Before dating apps, girls in the historic English county of Lancashire would bake romantic cakes for their betrotheds. These were considered love tokens in a time when unmarried men and women were kept apart due to societal norms, but the Lancashire courting cake is still made today, both by professional bakers and people seeking to impress their loved ones.
The Lancashire courting cake is two layers of firm sponge cake, with whipped double cream and sliced strawberries as the filling and topping. Older and more traditional versions forgo the cream for jam in the middle instead, which was easier to store and less expensive.
Baker Cindy Dring of Dottie’s Delight in Bolton began her research into Lancashire courting cake after a request to make one from her veterinarian, whose wife had made it for him in his youth. She describes how local couples would meet in the town centers to participate in a tradition known as ‘“promenading.”
“The blokes would stand on one side of the street and the woman on the other side of the street, and if they made eye contact and they walked off … a couple of months later, she would make him a courting cake,” she says. Older Lancastrians feel nostalgic about the cake, she says, remembering it fondly from their courting days.
Throughout the centuries, various historical bakes have been labeled as courting cakes. Emma Kay, a food historian and author of Foots, Lonks and Wet Nellies: Lancashire’s Food and Drink, explains that girls baking these cakes not only wanted to show their affection, but also wanted to demonstrate their baking skills. Kay believes that this particular cake would have risen to prominence as a dating ritual around the 1920s. “It’s also quite visually attractive, and similar to the Victoria sponge which everyone loves,” she says.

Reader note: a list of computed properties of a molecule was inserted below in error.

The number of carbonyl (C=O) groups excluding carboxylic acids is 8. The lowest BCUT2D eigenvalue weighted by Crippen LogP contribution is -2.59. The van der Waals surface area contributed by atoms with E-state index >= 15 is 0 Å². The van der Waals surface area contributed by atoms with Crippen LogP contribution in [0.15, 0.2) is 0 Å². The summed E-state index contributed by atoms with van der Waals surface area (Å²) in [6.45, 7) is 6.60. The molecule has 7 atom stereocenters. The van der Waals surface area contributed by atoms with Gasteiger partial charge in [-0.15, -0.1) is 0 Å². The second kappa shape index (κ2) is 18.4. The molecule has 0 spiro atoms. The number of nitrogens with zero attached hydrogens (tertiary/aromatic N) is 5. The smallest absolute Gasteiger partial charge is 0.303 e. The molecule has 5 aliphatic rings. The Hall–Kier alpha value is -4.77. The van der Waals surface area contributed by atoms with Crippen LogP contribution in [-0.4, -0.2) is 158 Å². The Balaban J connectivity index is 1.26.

The Lancashire courting cake is so iconic that it was featured on The Great British Bake Off in 2013. Local food writer Philippa James helped recreate the cake in an old Lancastrian weaver’s cottage for the show. Then-Bake Off presenter Sue Perkins, on making her own version of it, pronounced that “the spirit of romance is alive and well in Lancashire.” Prince William and Kate Middleton also tasted one on their visit to Lancashire in 2011, prior to their wedding.
As to why it is still locally popular today, Kay notes that “it’s a nice summery cake, which isn’t that difficult to make, and it’s steeped in tradition, which people like.” While courting cake is not available in shops, it is made by home bakers and small bakeries like Dottie’s Delight for local events or on request. This cake is kept alive by those who have made or tasted it—albeit with a little bit of help from royalty and a popular British baking competition.